A CTE is a Common Table Expression in T-SQL. It was introduced in SQL Server 2005. This T-SQL construct can be used to gather information for your query much like a sub-select or a view.
Many developers ask me when to use a CTE and when to use some other method and my answer is…it depends…because it really does. My own personal opinion on CTEs is that they were included in T-SQL to enable recursive querying of tables, and it does that very well. Because of that, however, the performance of a CTE tends to be not as efficient as other constructs. So my general guideline is: only use a CTE when you need to. When I am given a piece of code to performance tune and it contains a CTE I usually look at the plan right away and decide if it might be worth re-writing. If so I will re-write the query using some other technique (sub-selects, temp tables for instance) and check the plan for the re-write to see if it is more efficient.
Microsoft says that a CTE can be used to:
- Create a recursive query. For more information, see Recursive Queries Using Common Table Expressions.
- Substitute for a view when the general use of a view is not required; that is, you do not have to store the definition in metadata.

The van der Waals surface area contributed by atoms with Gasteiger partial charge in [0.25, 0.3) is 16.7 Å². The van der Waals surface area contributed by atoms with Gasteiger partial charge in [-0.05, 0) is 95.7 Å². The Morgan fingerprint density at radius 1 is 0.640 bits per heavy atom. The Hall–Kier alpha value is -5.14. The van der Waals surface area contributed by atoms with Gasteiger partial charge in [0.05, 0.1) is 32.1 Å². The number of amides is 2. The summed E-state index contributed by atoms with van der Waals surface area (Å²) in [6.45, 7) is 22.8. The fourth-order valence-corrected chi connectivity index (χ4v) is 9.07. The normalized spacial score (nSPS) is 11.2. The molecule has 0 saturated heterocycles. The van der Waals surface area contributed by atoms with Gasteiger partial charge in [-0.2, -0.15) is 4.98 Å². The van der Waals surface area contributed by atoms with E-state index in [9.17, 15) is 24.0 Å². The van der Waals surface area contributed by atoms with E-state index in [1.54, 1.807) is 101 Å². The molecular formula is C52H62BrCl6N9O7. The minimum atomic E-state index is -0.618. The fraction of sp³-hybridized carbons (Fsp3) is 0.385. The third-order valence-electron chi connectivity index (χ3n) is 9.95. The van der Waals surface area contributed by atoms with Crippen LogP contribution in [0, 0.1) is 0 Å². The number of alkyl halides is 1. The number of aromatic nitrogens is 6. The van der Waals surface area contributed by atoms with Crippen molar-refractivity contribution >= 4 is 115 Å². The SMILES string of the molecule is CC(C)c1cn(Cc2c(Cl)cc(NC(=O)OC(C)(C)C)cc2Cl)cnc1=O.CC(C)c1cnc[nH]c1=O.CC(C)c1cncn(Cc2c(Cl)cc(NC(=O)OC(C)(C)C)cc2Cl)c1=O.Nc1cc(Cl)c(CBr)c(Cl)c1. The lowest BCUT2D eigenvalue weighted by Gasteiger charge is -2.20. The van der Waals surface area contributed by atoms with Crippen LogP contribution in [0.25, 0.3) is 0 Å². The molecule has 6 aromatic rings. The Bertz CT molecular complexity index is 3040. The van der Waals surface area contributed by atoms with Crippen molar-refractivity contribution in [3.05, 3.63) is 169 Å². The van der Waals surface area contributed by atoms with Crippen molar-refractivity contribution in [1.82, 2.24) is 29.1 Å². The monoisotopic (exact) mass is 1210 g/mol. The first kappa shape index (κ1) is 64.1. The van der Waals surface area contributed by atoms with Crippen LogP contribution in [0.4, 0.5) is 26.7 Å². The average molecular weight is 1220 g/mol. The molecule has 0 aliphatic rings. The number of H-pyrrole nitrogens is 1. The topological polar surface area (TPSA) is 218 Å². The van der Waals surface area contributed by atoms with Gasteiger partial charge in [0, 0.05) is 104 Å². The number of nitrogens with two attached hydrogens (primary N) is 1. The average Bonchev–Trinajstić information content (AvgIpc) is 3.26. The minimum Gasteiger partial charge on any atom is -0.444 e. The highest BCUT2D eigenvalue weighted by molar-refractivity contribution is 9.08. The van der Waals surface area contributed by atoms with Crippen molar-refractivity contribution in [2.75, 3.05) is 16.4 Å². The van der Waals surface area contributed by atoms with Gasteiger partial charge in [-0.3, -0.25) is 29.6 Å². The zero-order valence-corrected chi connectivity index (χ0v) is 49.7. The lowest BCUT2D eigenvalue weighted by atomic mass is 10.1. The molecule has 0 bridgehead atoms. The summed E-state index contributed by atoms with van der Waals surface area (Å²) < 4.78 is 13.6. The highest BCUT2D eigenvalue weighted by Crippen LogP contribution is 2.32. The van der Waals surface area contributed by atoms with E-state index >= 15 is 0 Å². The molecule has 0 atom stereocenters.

- Enable grouping by a column that is derived from a scalar subselect, or a function that is either not deterministic or has external access.
- Reference the resulting table multiple times in the same statement.
So, to state my guideline another way, use a CTE when it fits the definition above, and not just for code readability.
Generally speaking, I find that the plans created for CTEs tend to be more of a “looping” type of access to the data, whereas using sub-selects, joins, or temp tables tend to be more of a set-based join type of access. I look at the number of executions in the plan for different operations. When I see that the number of executions is greater than one (and usually is the same as the estimated row count) I know that this “looping” is occurring. This is a good thing for recursive CTEs, not so good for regular CTEs. My observations are based on SQL Server 2008 R2, so this may change in future releases.
There are lots of arguments for and against CTEs out there, and all may be valid based on each author’s experience. My point is basically one of performance; I see lots of articles out there that tell me to remove a CTE if I am having a performance problem, but I don’t see articles that tell me to add a CTE if I am having a performance problem.
I’m not going to repeat what others have said about CTEs at this point; here are some links that I think summarize the use of CTEs well. Please refer to them for more details.
CTEs in SQL Server 2005 – a good summary to start:
CTEs vs. Temp Tables:
A longer read, but with some good performance examples: